533 F.3d 20 (1st Cir. 2008), 07-2408, AGA Fishing Group Ltd. v. Brown & Brown, Inc.

Docket Nº:07-2408.
Citation:533 F.3d 20
Party Name:AGA FISHING GROUP LIMITED, Plaintiff, Appellant, v. BROWN & BROWN, INC., et al., Defendants, Appellees.
Case Date:July 10, 2008
Court:United States Courts of Appeals, Court of Appeals for the First Circuit
 
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533 F.3d 20 (1st Cir. 2008)

AGA FISHING GROUP LIMITED, Plaintiff, Appellant,

v.

BROWN & BROWN, INC., et al., Defendants, Appellees.

No. 07-2408.

United States Court of Appeals, First Circuit.

July 10, 2008

Heard Feb. 6, 2008.

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Joseph G. Abromovitz with whom Marsha A. Morello and the Law Office of Joseph G. Abromovitz, P.C. were on brief for appellant.

Michael J. Stone with whom Terri L. Pastori and Peabody & Arnold LLP were on brief for appellees.

Before LYNCH, Chief Judge, TASHIMA,[*] Senior Circuit Judge, and LIPEZ, Circuit Judge.

TASHIMA, Senior Circuit Judge.

Plaintiff AGA Fishing Group Limited (“AGA" ) was forced to sell the Georgie J, a scallop fishing vessel, and its scallop license to settle claims against AGA after a crewman suffered debilitating injuries aboard the vessel and recovered a substantial award under the Jones Act. AGA was insured through Defendant Flagship Group, Limited (“Flagship" ), but the seaman's award far exceeded the Protection & Indemnity (“P & I" ) coverage in AGA's policy, which was sold to AGA by Flagship. AGA sued Flagship and Defendant Brown & Brown, Inc., Flagship's parent company, contending that Flagship owed it a duty to recommend an adequate level of P & I coverage and breached that duty when it did not so recommend. The district court granted Defendants' motion for summary judgment on all claims. Because AGA presents no facts evincing a duty on Defendants' part to ensure that AGA was adequately covered, we affirm. 1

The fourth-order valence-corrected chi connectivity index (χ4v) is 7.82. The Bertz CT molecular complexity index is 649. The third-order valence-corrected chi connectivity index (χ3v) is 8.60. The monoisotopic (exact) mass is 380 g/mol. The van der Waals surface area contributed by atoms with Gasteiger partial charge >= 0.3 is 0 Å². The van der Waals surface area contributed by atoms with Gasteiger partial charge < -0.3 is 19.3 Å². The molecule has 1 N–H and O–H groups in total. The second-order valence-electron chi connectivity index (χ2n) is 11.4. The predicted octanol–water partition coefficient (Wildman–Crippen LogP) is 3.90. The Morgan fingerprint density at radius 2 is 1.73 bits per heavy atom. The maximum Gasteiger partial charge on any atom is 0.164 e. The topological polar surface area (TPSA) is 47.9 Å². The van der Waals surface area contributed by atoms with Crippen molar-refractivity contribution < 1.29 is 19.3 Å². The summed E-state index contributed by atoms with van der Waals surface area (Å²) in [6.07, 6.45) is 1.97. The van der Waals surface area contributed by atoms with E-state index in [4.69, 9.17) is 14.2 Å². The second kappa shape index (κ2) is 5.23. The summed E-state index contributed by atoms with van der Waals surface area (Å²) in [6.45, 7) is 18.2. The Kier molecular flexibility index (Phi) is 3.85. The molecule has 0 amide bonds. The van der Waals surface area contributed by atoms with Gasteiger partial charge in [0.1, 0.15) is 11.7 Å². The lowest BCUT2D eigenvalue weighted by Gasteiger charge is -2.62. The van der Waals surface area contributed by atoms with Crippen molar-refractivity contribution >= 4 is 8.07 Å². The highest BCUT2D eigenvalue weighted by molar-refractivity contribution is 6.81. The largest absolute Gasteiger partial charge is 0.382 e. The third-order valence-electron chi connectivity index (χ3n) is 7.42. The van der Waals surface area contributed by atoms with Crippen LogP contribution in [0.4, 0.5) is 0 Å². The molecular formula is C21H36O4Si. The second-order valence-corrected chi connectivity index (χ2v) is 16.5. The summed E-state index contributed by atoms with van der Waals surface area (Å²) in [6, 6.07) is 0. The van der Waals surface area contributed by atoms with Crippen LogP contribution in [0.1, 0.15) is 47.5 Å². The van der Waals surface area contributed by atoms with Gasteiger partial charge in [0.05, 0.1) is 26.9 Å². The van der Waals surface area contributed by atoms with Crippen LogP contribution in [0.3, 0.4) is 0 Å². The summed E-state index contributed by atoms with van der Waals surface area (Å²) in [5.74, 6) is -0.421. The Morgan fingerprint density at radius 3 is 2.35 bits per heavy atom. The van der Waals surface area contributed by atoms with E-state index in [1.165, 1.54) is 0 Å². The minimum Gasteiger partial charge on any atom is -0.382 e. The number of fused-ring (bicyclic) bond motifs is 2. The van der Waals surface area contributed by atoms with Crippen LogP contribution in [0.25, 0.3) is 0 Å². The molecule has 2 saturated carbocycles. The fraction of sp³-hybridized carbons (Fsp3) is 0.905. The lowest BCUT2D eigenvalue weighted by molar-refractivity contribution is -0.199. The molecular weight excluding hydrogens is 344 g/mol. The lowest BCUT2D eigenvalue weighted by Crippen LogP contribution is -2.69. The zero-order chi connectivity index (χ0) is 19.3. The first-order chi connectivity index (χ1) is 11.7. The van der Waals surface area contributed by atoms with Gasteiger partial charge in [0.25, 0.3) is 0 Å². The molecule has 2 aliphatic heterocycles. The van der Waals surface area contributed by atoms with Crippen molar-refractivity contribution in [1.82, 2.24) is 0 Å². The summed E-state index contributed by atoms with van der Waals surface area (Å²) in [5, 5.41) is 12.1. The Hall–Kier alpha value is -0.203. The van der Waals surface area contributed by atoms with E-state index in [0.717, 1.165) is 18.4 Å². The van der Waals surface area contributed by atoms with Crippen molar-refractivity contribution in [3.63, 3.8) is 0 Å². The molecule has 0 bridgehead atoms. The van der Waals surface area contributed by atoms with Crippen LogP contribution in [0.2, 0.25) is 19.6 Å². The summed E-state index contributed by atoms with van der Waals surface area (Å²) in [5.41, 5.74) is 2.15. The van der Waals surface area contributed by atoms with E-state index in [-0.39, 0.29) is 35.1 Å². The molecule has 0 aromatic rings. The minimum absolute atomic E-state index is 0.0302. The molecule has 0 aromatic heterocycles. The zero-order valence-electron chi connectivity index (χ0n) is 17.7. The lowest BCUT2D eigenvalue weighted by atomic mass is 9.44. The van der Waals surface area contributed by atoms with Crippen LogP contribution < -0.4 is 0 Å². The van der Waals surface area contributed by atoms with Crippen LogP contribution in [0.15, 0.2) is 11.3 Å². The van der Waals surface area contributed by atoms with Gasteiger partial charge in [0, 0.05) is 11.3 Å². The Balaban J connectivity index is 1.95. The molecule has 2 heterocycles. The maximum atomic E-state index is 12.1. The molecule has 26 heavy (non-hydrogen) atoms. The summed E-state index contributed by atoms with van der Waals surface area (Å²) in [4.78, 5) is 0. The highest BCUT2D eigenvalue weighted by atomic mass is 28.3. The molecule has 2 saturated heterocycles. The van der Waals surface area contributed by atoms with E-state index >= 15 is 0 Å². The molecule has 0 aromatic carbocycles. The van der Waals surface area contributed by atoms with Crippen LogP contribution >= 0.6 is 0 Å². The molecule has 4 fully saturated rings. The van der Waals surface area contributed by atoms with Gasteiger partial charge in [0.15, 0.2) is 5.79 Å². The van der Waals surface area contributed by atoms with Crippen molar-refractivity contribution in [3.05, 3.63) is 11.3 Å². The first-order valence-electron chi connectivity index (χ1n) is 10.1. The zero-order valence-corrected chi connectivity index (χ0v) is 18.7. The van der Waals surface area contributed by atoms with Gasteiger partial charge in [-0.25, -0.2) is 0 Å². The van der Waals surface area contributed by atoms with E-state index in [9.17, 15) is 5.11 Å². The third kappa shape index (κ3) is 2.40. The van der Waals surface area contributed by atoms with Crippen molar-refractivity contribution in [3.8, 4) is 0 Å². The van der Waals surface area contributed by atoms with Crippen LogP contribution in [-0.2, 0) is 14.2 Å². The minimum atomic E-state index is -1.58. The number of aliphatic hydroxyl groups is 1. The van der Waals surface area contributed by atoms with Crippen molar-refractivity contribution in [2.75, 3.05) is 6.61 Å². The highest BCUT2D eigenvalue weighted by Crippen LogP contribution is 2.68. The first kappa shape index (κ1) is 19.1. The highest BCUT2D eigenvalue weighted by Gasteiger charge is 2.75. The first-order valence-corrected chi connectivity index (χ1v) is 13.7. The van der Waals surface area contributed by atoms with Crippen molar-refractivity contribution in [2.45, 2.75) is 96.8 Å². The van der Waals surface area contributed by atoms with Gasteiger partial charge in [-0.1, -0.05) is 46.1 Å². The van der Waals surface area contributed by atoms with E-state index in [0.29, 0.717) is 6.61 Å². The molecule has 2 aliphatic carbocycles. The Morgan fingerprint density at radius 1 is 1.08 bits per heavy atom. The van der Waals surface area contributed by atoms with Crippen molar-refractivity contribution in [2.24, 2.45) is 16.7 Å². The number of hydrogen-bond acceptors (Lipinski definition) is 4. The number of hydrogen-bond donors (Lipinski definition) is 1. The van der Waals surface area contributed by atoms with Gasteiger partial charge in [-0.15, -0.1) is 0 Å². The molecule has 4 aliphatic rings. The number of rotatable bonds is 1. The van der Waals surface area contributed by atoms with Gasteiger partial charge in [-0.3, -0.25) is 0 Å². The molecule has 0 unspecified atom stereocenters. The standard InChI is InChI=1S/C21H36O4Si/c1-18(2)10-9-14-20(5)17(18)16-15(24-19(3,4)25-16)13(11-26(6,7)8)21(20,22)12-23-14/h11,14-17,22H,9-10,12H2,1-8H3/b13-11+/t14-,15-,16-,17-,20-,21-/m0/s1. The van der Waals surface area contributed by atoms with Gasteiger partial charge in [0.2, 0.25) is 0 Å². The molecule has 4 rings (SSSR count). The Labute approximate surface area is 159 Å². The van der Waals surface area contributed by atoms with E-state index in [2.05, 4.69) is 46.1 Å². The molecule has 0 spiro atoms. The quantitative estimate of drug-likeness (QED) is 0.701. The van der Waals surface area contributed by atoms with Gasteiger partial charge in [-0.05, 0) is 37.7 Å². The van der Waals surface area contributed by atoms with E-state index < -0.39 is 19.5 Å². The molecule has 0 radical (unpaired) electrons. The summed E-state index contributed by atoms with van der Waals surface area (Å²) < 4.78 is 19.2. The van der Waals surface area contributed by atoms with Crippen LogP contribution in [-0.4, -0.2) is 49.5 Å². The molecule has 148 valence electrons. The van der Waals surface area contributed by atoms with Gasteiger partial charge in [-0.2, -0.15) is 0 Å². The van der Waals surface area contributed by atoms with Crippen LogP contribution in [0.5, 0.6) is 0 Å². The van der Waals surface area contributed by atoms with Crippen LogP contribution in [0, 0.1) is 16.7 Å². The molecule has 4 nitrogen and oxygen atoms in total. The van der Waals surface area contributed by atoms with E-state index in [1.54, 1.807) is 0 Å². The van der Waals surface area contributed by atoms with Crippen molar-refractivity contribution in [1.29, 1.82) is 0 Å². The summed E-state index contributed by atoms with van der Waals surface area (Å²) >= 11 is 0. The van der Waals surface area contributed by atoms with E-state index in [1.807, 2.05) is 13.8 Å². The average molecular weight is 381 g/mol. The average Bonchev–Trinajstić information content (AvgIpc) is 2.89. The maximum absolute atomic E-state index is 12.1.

I. Background

Because AGA appeals from a grant of summary judgment, in reciting the facts, we draw all reasonable inferences in favor of AGA, the non-moving party. See Ramos-Santiago v. United Parcel Serv., 524 F.3d 120, 122 (1st Cir.2008). George Jones (“Jones" ) started scallop fishing in New Bedford, Massachusetts, in the early 1960s, when he was fifteen years old. In 1987, he and his wife, Antonette Jones, formed AGA and purchased a scallop boat, the Victor, and an accompanying scallop license. Under the previous owner, the Victor carried $1,000,000 in P & I insurance through Neptune Mutual. After acquiring the vessel, AGA decided to stay with the same insurance company and agent, Ronald Walsh (“Walsh" ), and continue the same level of coverage.

Some time later, AGA discontinued its insurance policy with Neptune Mutual and purchased a policy from Mariners Insurance. AGA continued the same level of P & I coverage after the switch. Jones assumed that the new agent would tell him if he needed more coverage. In the late 1990s, Jones discovered that his original insurance agent, Walsh, had left Neptune

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Insurance and was now working for Flagship. On its website, Flagship advertised itself as having “the expertise necessary to offer the appropriate insurance services for the maritime industry" and claimed to “systematically and comprehensively examine [its clients'] maritime exposures." The Joneses, however, never viewed the website. Rather, Jones liked Walsh and trusted him. Their personal relationship and the fact that Walsh quoted a lower premium for the same coverage precipitated AGA's move from Mariners Insurance to Flagship in 1999.

AGA kept the same level of P & I coverage on the vessel after moving its insurance business to Flagship, again assuming that its agent, now Walsh, would recommend additional coverage, if necessary. According to Walsh, the Joneses “didn't understand insurance" and needed a lot...

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